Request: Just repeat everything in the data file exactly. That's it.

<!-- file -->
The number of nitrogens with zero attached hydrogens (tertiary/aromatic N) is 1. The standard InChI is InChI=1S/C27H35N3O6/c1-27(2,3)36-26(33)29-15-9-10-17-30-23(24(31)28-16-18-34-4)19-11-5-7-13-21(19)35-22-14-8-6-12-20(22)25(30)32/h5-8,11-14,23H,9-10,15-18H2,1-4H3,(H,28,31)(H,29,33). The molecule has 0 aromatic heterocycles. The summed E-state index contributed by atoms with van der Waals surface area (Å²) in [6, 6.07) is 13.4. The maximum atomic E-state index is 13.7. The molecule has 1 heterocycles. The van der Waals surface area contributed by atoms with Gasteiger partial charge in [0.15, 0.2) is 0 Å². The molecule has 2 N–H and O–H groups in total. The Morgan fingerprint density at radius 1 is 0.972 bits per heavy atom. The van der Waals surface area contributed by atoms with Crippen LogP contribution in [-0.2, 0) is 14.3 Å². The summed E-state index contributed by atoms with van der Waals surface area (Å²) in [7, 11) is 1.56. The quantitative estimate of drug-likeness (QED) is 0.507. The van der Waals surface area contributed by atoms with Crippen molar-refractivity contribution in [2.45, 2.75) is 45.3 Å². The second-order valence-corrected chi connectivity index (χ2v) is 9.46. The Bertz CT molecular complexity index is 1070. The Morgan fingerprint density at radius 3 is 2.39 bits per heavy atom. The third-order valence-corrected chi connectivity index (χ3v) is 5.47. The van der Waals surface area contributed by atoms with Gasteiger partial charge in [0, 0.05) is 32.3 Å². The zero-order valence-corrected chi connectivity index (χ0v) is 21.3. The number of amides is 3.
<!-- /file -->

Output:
The number of nitrogens with zero attached hydrogens (tertiary/aromatic N) is 1. The standard InChI is InChI=1S/C27H35N3O6/c1-27(2,3)36-26(33)29-15-9-10-17-30-23(24(31)28-16-18-34-4)19-11-5-7-13-21(19)35-22-14-8-6-12-20(22)25(30)32/h5-8,11-14,23H,9-10,15-18H2,1-4H3,(H,28,31)(H,29,33). The molecule has 0 aromatic heterocycles. The summed E-state index contributed by atoms with van der Waals surface area (Å²) in [6, 6.07) is 13.4. The maximum atomic E-state index is 13.7. The molecule has 1 heterocycles. The van der Waals surface area contributed by atoms with Gasteiger partial charge in [0.15, 0.2) is 0 Å². The molecule has 2 N–H and O–H groups in total. The Morgan fingerprint density at radius 1 is 0.972 bits per heavy atom. The van der Waals surface area contributed by atoms with Crippen LogP contribution in [-0.2, 0) is 14.3 Å². The summed E-state index contributed by atoms with van der Waals surface area (Å²) in [7, 11) is 1.56. The quantitative estimate of drug-likeness (QED) is 0.507. The van der Waals surface area contributed by atoms with Crippen molar-refractivity contribution in [2.45, 2.75) is 45.3 Å². The second-order valence-corrected chi connectivity index (χ2v) is 9.46. The Bertz CT molecular complexity index is 1070. The Morgan fingerprint density at radius 3 is 2.39 bits per heavy atom. The third-order valence-corrected chi connectivity index (χ3v) is 5.47. The van der Waals surface area contributed by atoms with Gasteiger partial charge in [0, 0.05) is 32.3 Å². The zero-order valence-corrected chi connectivity index (χ0v) is 21.3. The number of amides is 3.